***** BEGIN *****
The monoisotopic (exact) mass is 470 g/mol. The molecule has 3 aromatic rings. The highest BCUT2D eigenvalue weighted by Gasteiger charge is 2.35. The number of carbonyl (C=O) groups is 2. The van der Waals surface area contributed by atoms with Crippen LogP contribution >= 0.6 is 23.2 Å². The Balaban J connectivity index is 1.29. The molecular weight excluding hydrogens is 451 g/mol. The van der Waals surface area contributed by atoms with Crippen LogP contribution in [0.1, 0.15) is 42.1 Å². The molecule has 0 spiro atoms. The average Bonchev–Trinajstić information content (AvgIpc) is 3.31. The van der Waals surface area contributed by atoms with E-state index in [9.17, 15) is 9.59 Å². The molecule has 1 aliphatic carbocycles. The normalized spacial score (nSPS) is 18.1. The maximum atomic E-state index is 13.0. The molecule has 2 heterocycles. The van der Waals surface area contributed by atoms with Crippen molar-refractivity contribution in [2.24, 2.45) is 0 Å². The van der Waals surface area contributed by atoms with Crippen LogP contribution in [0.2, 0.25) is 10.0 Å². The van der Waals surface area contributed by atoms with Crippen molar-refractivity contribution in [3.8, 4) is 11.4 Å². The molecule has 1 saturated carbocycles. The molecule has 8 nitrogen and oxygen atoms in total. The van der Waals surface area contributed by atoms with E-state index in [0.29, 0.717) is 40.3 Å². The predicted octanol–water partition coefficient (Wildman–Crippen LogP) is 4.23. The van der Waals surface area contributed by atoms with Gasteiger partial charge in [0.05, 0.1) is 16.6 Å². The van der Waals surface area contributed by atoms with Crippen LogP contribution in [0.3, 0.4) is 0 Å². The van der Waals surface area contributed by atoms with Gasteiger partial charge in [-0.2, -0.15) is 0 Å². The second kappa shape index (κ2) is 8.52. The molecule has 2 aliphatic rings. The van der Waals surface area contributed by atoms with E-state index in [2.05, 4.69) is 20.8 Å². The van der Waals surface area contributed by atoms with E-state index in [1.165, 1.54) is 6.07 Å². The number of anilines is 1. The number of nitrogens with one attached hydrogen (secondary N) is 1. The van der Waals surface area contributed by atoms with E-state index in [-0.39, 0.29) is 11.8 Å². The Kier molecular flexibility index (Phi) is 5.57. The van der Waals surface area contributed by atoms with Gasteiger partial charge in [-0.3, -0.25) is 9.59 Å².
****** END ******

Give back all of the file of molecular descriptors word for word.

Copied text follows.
The monoisotopic (exact) mass is 470 g/mol. The molecule has 3 aromatic rings. The highest BCUT2D eigenvalue weighted by Gasteiger charge is 2.35. The number of carbonyl (C=O) groups is 2. The van der Waals surface area contributed by atoms with Crippen LogP contribution >= 0.6 is 23.2 Å². The Balaban J connectivity index is 1.29. The molecular weight excluding hydrogens is 451 g/mol. The van der Waals surface area contributed by atoms with Crippen LogP contribution in [0.1, 0.15) is 42.1 Å². The molecule has 0 spiro atoms. The average Bonchev–Trinajstić information content (AvgIpc) is 3.31. The van der Waals surface area contributed by atoms with E-state index in [9.17, 15) is 9.59 Å². The molecule has 1 aliphatic carbocycles. The normalized spacial score (nSPS) is 18.1. The maximum atomic E-state index is 13.0. The molecule has 2 heterocycles. The van der Waals surface area contributed by atoms with Crippen molar-refractivity contribution in [2.24, 2.45) is 0 Å². The van der Waals surface area contributed by atoms with Crippen LogP contribution in [0.2, 0.25) is 10.0 Å². The van der Waals surface area contributed by atoms with Crippen molar-refractivity contribution in [3.8, 4) is 11.4 Å². The molecule has 1 saturated carbocycles. The molecule has 8 nitrogen and oxygen atoms in total. The van der Waals surface area contributed by atoms with E-state index in [0.29, 0.717) is 40.3 Å². The predicted octanol–water partition coefficient (Wildman–Crippen LogP) is 4.23. The van der Waals surface area contributed by atoms with Gasteiger partial charge in [0.05, 0.1) is 16.6 Å². The van der Waals surface area contributed by atoms with Crippen LogP contribution in [0.3, 0.4) is 0 Å². The van der Waals surface area contributed by atoms with Gasteiger partial charge in [-0.2, -0.15) is 0 Å². The second kappa shape index (κ2) is 8.52. The molecule has 2 aliphatic rings. The van der Waals surface area contributed by atoms with E-state index in [2.05, 4.69) is 20.8 Å². The van der Waals surface area contributed by atoms with E-state index in [1.165, 1.54) is 6.07 Å². The number of anilines is 1. The number of nitrogens with one attached hydrogen (secondary N) is 1. The van der Waals surface area contributed by atoms with E-state index in [-0.39, 0.29) is 11.8 Å². The Kier molecular flexibility index (Phi) is 5.57. The van der Waals surface area contributed by atoms with Gasteiger partial charge in [-0.3, -0.25) is 9.59 Å².